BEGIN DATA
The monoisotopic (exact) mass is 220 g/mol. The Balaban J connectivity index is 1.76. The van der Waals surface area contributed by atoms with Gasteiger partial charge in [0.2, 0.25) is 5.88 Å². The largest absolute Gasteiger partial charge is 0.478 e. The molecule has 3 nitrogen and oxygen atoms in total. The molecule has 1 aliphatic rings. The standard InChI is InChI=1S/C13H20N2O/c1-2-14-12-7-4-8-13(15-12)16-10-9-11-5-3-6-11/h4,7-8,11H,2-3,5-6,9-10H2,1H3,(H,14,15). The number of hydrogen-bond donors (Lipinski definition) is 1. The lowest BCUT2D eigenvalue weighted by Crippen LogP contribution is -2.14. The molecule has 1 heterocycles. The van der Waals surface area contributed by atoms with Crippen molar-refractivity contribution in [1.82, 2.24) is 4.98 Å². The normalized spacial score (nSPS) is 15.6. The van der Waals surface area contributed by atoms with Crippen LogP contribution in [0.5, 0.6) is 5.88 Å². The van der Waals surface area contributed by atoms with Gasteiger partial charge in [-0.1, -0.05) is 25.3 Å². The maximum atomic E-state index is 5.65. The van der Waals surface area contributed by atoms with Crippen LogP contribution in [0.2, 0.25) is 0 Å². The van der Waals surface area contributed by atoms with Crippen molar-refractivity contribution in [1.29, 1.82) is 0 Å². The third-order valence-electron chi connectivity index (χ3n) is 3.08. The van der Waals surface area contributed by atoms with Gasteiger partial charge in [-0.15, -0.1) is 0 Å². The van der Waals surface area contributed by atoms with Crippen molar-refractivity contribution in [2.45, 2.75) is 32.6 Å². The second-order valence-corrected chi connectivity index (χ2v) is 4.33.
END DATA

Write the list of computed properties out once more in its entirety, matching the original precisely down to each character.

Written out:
The monoisotopic (exact) mass is 220 g/mol. The Balaban J connectivity index is 1.76. The van der Waals surface area contributed by atoms with Gasteiger partial charge in [0.2, 0.25) is 5.88 Å². The largest absolute Gasteiger partial charge is 0.478 e. The molecule has 3 nitrogen and oxygen atoms in total. The molecule has 1 aliphatic rings. The standard InChI is InChI=1S/C13H20N2O/c1-2-14-12-7-4-8-13(15-12)16-10-9-11-5-3-6-11/h4,7-8,11H,2-3,5-6,9-10H2,1H3,(H,14,15). The number of hydrogen-bond donors (Lipinski definition) is 1. The lowest BCUT2D eigenvalue weighted by Crippen LogP contribution is -2.14. The molecule has 1 heterocycles. The van der Waals surface area contributed by atoms with Crippen molar-refractivity contribution in [1.82, 2.24) is 4.98 Å². The normalized spacial score (nSPS) is 15.6. The van der Waals surface area contributed by atoms with Crippen LogP contribution in [0.5, 0.6) is 5.88 Å². The van der Waals surface area contributed by atoms with Gasteiger partial charge in [-0.1, -0.05) is 25.3 Å². The maximum atomic E-state index is 5.65. The van der Waals surface area contributed by atoms with Crippen LogP contribution in [0.2, 0.25) is 0 Å². The van der Waals surface area contributed by atoms with Crippen molar-refractivity contribution in [1.29, 1.82) is 0 Å². The third-order valence-electron chi connectivity index (χ3n) is 3.08. The van der Waals surface area contributed by atoms with Gasteiger partial charge in [-0.15, -0.1) is 0 Å². The van der Waals surface area contributed by atoms with Crippen molar-refractivity contribution in [2.45, 2.75) is 32.6 Å². The second-order valence-corrected chi connectivity index (χ2v) is 4.33.